Courtney upset over inaccuracies in Lincoln movie - WFSB 3 Connecticut

Courtney upset over inaccuracies in Lincoln movie

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© This image released by DreamWorks II Distribution Co., LLC and Twentieth Century Fox Film Corporation shows Sally Field and Daniel Day-Lewis appear in a scene from "Lincoln." © This image released by DreamWorks II Distribution Co., LLC and Twentieth Century Fox Film Corporation shows Sally Field and Daniel Day-Lewis appear in a scene from "Lincoln."
WASHINGTON, D.C. (WFSB) -

U.S. Rep. Joe Courtney said when he watched the Academy Award-nominated film Lincoln he found inaccuracies, which showed members of the House of Representatives from Connecticut voting for slavery.

In the movie, two of the three members of Connecticut's congressional delegation voted against the 13th Amendment, which would abolish slavery. However, the four Connecticut lawmakers voted in favor of the amendment and supported abolishing slavery.

"But when two of three members of the Nutmeg State's House delegation voted to uphold slavery, I could not believe my own eyes and ears," Courtney said in a letter to Lincoln director Steven Spielberg. "How could Congressmen from Connecticut, a state that supported President Lincoln and lost thousands of her sons fighting against slavery on the Union side of the Civil War, have been on the wrong side of history?"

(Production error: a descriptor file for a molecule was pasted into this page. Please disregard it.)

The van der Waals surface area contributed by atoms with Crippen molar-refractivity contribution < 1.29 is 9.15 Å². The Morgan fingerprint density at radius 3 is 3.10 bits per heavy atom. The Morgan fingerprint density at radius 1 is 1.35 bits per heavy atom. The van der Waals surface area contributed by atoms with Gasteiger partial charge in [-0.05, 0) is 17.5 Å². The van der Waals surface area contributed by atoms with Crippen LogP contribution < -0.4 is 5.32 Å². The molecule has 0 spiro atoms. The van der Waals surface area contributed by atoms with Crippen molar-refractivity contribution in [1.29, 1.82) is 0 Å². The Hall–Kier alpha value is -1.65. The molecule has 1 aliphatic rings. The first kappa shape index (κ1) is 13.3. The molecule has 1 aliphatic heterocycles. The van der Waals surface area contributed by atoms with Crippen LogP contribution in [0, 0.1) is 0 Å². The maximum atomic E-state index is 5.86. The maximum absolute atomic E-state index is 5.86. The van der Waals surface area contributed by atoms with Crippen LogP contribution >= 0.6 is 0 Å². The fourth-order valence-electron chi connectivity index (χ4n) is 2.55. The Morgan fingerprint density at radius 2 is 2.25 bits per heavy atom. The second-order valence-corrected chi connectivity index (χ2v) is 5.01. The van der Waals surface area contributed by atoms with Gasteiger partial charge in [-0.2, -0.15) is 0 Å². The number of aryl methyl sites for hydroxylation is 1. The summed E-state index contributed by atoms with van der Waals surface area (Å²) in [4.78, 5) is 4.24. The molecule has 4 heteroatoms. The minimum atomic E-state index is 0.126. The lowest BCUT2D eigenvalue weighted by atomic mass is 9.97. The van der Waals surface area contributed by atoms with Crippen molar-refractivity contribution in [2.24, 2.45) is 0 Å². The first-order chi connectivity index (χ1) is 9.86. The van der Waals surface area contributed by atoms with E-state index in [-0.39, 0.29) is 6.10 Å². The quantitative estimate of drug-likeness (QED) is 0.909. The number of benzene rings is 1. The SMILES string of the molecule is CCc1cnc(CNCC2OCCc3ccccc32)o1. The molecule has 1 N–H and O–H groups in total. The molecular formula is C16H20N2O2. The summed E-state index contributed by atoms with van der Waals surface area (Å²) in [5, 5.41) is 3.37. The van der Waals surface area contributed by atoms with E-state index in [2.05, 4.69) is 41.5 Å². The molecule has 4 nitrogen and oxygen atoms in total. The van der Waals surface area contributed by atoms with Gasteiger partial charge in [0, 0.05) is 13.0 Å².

After viewing the movie, Courtney, who was upset about the voting by Connecticut's congressional representatives, checked records from Congress from Jan. 31, 1865, and found that all the delegation voted in favor of the amendment.

"Even in a delegation that included both Democrats and Republicans, Connecticut provided a unified front against slavery," Courtney said.

Once he learned the facts about the vote, Courtney decided to draft a letter to the director.

"In many movies, including your own E.T. and Gremlins, for example, suspending disbelief is part of the cinematic experience and is critical to enjoying the film," Courtney said. "But in a movie based on significant real life events - particularly a movie about a seminal moment in American history so closely associated with Doris Kearns Goodwin and her book Team of Rivals - accuracy is paramount."

Further on in the letter, Courtney said he understands that sometimes directors and screen writers use "artistic license" and have been known to blur facts "to make a story more compelling."

"But placing the State of Connecticut on the wrong side of the historic and divisive fight over slavery is a distortion of easily verifiable facts and an inaccuracy that should be acknowledged, and if possible, corrected before Lincoln is released on DVD," Courtney said.

It is unclear if Spielberg has responded to Courtney's letter.

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